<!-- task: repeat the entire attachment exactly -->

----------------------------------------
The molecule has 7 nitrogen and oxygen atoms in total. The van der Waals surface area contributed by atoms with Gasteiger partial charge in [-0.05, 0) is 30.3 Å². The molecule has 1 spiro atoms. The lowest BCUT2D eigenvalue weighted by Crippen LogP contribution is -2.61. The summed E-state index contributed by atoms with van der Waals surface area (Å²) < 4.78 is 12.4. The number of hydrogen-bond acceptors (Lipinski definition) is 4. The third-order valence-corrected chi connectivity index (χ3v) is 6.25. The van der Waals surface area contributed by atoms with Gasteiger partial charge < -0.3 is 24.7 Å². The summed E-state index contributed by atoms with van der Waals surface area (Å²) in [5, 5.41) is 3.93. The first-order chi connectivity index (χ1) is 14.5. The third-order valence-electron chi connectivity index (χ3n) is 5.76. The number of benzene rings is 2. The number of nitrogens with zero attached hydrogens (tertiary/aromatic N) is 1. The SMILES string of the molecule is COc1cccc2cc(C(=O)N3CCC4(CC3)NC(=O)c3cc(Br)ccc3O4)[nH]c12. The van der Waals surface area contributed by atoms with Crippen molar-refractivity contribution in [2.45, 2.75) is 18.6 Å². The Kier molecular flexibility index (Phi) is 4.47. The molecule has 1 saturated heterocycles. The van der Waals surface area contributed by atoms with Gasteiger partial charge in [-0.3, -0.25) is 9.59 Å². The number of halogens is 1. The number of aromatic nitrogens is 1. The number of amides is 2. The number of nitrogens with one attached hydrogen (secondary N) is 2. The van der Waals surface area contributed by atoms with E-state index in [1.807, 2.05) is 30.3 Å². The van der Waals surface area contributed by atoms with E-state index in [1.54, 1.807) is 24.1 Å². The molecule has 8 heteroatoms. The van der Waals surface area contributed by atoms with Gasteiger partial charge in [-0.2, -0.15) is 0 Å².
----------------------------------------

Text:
The molecule has 7 nitrogen and oxygen atoms in total. The van der Waals surface area contributed by atoms with Gasteiger partial charge in [-0.05, 0) is 30.3 Å². The molecule has 1 spiro atoms. The lowest BCUT2D eigenvalue weighted by Crippen LogP contribution is -2.61. The summed E-state index contributed by atoms with van der Waals surface area (Å²) < 4.78 is 12.4. The number of hydrogen-bond acceptors (Lipinski definition) is 4. The third-order valence-corrected chi connectivity index (χ3v) is 6.25. The van der Waals surface area contributed by atoms with Gasteiger partial charge < -0.3 is 24.7 Å². The summed E-state index contributed by atoms with van der Waals surface area (Å²) in [5, 5.41) is 3.93. The first-order chi connectivity index (χ1) is 14.5. The third-order valence-electron chi connectivity index (χ3n) is 5.76. The number of benzene rings is 2. The number of nitrogens with zero attached hydrogens (tertiary/aromatic N) is 1. The SMILES string of the molecule is COc1cccc2cc(C(=O)N3CCC4(CC3)NC(=O)c3cc(Br)ccc3O4)[nH]c12. The van der Waals surface area contributed by atoms with Crippen molar-refractivity contribution in [2.45, 2.75) is 18.6 Å². The Kier molecular flexibility index (Phi) is 4.47. The molecule has 1 saturated heterocycles. The van der Waals surface area contributed by atoms with Gasteiger partial charge in [-0.3, -0.25) is 9.59 Å². The number of halogens is 1. The number of aromatic nitrogens is 1. The number of amides is 2. The number of nitrogens with one attached hydrogen (secondary N) is 2. The van der Waals surface area contributed by atoms with E-state index in [1.807, 2.05) is 30.3 Å². The van der Waals surface area contributed by atoms with E-state index in [1.54, 1.807) is 24.1 Å². The molecule has 8 heteroatoms. The van der Waals surface area contributed by atoms with Gasteiger partial charge in [-0.2, -0.15) is 0 Å².